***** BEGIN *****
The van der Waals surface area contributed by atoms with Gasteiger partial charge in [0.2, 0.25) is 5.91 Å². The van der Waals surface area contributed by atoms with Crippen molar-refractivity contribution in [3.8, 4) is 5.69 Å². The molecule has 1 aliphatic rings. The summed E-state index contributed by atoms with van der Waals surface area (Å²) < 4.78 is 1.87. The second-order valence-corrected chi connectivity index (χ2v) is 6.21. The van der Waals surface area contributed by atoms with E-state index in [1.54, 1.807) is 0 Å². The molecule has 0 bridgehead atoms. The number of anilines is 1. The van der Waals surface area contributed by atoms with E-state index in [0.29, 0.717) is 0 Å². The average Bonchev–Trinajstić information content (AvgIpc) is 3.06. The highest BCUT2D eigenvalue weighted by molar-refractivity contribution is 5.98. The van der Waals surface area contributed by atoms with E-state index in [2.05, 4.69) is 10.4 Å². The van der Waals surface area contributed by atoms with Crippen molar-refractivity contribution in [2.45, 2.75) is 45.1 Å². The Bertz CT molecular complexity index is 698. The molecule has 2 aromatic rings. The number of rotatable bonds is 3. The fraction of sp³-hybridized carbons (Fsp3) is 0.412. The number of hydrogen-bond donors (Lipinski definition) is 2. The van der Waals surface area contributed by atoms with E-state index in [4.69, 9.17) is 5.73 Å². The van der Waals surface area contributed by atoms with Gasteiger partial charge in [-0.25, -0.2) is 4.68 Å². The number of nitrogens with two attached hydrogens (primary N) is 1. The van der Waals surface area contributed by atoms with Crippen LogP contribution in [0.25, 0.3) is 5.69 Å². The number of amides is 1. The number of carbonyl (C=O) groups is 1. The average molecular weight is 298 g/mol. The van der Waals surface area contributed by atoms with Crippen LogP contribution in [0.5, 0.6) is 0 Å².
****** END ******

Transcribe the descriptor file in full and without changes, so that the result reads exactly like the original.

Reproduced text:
The van der Waals surface area contributed by atoms with Gasteiger partial charge in [0.2, 0.25) is 5.91 Å². The van der Waals surface area contributed by atoms with Crippen molar-refractivity contribution in [3.8, 4) is 5.69 Å². The molecule has 1 aliphatic rings. The summed E-state index contributed by atoms with van der Waals surface area (Å²) < 4.78 is 1.87. The second-order valence-corrected chi connectivity index (χ2v) is 6.21. The van der Waals surface area contributed by atoms with E-state index in [1.54, 1.807) is 0 Å². The molecule has 0 bridgehead atoms. The number of anilines is 1. The van der Waals surface area contributed by atoms with E-state index in [0.29, 0.717) is 0 Å². The average Bonchev–Trinajstić information content (AvgIpc) is 3.06. The highest BCUT2D eigenvalue weighted by molar-refractivity contribution is 5.98. The van der Waals surface area contributed by atoms with E-state index in [2.05, 4.69) is 10.4 Å². The van der Waals surface area contributed by atoms with Crippen molar-refractivity contribution in [2.45, 2.75) is 45.1 Å². The Bertz CT molecular complexity index is 698. The molecule has 2 aromatic rings. The number of rotatable bonds is 3. The fraction of sp³-hybridized carbons (Fsp3) is 0.412. The number of hydrogen-bond donors (Lipinski definition) is 2. The van der Waals surface area contributed by atoms with E-state index in [4.69, 9.17) is 5.73 Å². The van der Waals surface area contributed by atoms with Gasteiger partial charge in [-0.25, -0.2) is 4.68 Å². The number of nitrogens with two attached hydrogens (primary N) is 1. The van der Waals surface area contributed by atoms with Crippen LogP contribution in [0.25, 0.3) is 5.69 Å². The number of amides is 1. The number of carbonyl (C=O) groups is 1. The average molecular weight is 298 g/mol. The van der Waals surface area contributed by atoms with Crippen LogP contribution in [0.5, 0.6) is 0 Å².